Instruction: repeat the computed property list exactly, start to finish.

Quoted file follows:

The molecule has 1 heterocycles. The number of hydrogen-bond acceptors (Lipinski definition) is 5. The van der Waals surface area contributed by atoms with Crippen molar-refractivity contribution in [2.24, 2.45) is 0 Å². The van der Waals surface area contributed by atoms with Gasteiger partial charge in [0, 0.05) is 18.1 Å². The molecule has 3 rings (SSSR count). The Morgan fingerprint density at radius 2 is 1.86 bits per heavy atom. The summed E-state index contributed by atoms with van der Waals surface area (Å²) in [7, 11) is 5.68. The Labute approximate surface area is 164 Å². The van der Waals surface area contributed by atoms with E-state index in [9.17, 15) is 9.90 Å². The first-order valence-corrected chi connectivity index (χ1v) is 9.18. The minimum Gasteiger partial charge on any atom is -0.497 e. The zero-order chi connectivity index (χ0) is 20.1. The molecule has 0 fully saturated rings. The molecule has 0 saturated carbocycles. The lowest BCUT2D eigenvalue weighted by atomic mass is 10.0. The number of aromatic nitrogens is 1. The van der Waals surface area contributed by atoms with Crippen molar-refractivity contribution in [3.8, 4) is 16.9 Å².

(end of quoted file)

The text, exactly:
The molecule has 1 heterocycles. The number of hydrogen-bond acceptors (Lipinski definition) is 5. The van der Waals surface area contributed by atoms with Crippen molar-refractivity contribution in [2.24, 2.45) is 0 Å². The van der Waals surface area contributed by atoms with Gasteiger partial charge in [0, 0.05) is 18.1 Å². The molecule has 3 rings (SSSR count). The Morgan fingerprint density at radius 2 is 1.86 bits per heavy atom. The summed E-state index contributed by atoms with van der Waals surface area (Å²) in [7, 11) is 5.68. The Labute approximate surface area is 164 Å². The van der Waals surface area contributed by atoms with E-state index in [9.17, 15) is 9.90 Å². The first-order valence-corrected chi connectivity index (χ1v) is 9.18. The minimum Gasteiger partial charge on any atom is -0.497 e. The zero-order chi connectivity index (χ0) is 20.1. The molecule has 0 fully saturated rings. The molecule has 0 saturated carbocycles. The lowest BCUT2D eigenvalue weighted by atomic mass is 10.0. The number of aromatic nitrogens is 1. The van der Waals surface area contributed by atoms with Crippen molar-refractivity contribution in [3.8, 4) is 16.9 Å².